NRT’s Director of Conservation Supports Elephant Protection Initiative

February 19, 2014

On the 12th and 13th of February 2014, a high level summit on the illegal wildlife trade was held in London, hosted by the UK government. African heads of state, officials from over 50 countries and even the Prince of Wales, a long term supporter of wildlife conservation, were brought together to find ways of urgently tackling the illegal trade in ivory, rhino horn and other animal parts, which threatens the existence of several endangered species.

“Tens of thousands of elephants were killed last year; over a thousand rhinos lost their lives to poaching and trafficking; and tigers and many other species are under ever greater threat. But this is not just an environmental crisis. This is now a global criminal industry, ranked alongside drugs, arms and people trafficking.” Said the UK Foreign Secretary William Hague.

Out of the summit, African leaders, with support from the UK Government, have put forward the “Elephant Protection Initiative” (EPI): an African-led initiative to immediately protect elephants and end the trade in ivory.

Stop Ivory, an organisation dedicated to delivering an immediate and long lasting intervention to bring an end to the poaching crisis, has announced a commitment of $2 million to launch this Initiative. NRT’s Director of Conservation, Ian Craig, is on the board of trustees for Stop Ivory. Below is a few excerpts from the Elephant Protection Initiative:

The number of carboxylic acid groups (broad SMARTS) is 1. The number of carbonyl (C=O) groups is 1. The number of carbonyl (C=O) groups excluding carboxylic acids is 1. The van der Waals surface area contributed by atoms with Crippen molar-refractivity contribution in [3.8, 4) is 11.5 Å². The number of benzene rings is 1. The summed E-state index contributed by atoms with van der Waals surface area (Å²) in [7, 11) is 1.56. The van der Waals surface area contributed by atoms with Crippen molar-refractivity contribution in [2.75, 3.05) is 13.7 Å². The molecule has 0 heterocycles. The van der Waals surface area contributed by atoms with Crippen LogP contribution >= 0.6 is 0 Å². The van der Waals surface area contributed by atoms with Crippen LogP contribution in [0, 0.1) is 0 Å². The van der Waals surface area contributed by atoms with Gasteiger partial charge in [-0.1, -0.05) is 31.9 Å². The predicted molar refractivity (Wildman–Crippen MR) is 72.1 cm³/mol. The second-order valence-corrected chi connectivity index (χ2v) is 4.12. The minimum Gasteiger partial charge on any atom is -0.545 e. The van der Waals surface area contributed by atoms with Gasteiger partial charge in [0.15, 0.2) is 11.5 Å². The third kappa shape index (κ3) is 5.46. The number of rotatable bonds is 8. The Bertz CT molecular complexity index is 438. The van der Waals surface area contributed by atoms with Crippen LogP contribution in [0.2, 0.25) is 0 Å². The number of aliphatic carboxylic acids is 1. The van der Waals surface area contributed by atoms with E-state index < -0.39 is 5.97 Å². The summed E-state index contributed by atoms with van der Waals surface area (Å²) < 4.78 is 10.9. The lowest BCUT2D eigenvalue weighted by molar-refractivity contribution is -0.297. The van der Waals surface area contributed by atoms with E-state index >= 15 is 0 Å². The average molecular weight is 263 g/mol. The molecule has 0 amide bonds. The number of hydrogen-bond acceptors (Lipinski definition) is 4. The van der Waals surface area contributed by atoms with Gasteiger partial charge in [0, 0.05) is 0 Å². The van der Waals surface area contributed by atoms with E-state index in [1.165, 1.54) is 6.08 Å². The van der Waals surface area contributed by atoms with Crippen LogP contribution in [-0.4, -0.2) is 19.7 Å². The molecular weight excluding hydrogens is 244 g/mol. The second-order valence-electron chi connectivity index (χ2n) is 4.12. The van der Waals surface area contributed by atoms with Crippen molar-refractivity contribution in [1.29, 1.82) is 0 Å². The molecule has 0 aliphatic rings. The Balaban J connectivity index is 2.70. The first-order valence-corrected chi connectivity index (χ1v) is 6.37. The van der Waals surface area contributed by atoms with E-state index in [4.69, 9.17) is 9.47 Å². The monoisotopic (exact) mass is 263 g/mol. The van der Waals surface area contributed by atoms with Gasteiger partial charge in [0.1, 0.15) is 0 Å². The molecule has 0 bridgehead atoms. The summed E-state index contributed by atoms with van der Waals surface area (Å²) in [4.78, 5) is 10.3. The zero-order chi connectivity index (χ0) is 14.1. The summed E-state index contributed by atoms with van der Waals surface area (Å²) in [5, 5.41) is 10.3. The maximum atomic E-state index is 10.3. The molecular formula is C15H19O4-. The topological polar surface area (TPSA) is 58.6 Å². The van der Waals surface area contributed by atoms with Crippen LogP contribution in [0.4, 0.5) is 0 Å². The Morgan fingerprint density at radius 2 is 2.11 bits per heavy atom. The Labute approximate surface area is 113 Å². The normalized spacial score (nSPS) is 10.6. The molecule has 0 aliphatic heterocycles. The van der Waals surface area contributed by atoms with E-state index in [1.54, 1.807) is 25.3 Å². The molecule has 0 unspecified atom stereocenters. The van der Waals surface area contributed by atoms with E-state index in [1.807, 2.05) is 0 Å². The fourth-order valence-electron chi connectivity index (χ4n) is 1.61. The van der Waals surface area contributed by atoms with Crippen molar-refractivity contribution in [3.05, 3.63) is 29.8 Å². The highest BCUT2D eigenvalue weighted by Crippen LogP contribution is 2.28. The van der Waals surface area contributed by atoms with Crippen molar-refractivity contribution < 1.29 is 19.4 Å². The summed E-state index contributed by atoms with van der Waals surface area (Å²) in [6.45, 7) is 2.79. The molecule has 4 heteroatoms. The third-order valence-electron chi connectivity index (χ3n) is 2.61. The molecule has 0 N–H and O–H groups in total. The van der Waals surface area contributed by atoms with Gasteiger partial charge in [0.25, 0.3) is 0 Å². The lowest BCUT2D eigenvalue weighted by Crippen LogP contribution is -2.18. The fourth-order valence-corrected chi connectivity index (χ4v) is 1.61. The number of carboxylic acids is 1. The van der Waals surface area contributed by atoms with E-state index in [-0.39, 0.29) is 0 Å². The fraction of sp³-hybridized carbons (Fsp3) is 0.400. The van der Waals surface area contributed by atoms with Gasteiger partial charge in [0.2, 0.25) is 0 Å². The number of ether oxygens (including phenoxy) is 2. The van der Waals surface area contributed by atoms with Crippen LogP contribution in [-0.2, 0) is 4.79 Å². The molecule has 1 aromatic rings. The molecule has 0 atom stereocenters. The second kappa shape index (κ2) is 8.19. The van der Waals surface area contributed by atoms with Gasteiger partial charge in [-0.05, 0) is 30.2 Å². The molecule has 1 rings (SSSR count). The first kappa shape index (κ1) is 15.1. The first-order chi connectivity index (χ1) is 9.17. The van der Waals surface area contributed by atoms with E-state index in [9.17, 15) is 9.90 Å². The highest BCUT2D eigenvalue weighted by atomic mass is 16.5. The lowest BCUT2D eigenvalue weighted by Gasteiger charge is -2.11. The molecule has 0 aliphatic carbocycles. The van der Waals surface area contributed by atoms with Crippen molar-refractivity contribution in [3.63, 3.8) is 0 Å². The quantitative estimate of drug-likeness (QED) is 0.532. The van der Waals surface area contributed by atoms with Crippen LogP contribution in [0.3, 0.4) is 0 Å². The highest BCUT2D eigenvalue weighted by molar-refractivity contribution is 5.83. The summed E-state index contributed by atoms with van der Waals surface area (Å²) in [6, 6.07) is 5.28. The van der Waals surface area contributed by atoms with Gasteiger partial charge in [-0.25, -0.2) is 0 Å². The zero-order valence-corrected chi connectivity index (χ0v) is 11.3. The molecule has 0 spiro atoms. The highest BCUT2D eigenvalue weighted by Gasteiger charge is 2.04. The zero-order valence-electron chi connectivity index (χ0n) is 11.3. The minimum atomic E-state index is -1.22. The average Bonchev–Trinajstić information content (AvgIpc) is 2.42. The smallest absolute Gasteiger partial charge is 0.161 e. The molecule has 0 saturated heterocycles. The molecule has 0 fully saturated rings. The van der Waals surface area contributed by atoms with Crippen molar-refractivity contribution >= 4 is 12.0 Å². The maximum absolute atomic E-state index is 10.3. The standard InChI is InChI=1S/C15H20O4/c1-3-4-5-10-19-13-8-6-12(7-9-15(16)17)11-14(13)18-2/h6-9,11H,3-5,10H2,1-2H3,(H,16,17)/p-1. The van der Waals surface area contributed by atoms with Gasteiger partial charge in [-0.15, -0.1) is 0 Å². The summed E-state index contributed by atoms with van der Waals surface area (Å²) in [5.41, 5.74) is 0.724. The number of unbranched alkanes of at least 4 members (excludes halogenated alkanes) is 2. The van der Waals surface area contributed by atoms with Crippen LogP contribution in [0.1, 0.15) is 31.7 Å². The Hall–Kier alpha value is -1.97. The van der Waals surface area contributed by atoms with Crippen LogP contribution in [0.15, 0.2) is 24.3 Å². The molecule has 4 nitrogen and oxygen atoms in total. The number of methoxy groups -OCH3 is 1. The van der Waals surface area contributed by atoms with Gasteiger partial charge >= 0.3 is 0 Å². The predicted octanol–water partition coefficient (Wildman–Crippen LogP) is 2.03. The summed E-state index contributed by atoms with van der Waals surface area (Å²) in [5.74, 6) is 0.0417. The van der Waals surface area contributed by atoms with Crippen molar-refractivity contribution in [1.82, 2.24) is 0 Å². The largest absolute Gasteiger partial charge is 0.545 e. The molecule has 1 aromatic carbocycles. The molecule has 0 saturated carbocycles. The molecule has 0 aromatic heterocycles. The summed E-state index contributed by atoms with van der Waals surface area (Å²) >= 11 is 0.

Setting

  • The Elephant Crisis: the illegal killing of elephants and trade in their ivory is out of control across much of Africa. It threatens the survival not only of small exposed elephant populations, but also those which have previously been thought secure thereby harming the economic development of our countries and undermining the ecological integrity of our ecosystems.
  • The poaching and illegal trade is driven by international criminal networks and cartels, which fuels corruption, undermines the rule of law and security, and, evidence suggests, provides funding to those associated with organised crime and terrorist activities.
  • Any supply of ivory, including that used within legal domestic markets, is inherently likely to increase the risk to elephant populations, those charged with their protection, and remote, vulnerable communities.
  • The existence and accrual of ivory stockpiles: these are costly to secure and maintain, diverts limited conservation resources, diverts scarce resources away from front line elephant conservation, protection and wildlife law enforcement; and may enter the illegal supply chain and drive speculation.

Way Forward

Range States need urgent and sustained financial and technical support: for anti-poaching work in the field, to strengthen and enforce national laws protecting elephants and preventing trafficking; to deliver regional and international intelligence-sharing and law-enforcement efforts; to safeguard habitats; and to support communities which live alongside elephants, particularly with regard to the development of sustainable livelihoods and the reduction of human-elephant conflict.

The Elephant Protection Initiative

A global initiative, in which range states, partner states, NGOs, IGO’s, private citizens and the private sector work in partnership to:

  • Provide both immediate and longer-term funding to address the Elephant Crisis
  • Close domestic ivory markets in those participating states still operating a domestic market
  • Observe a moratorium on any consideration of future international trade for a minimum of 10 years

To read the full brief, as well as Stop Ivory’s London statement, click here.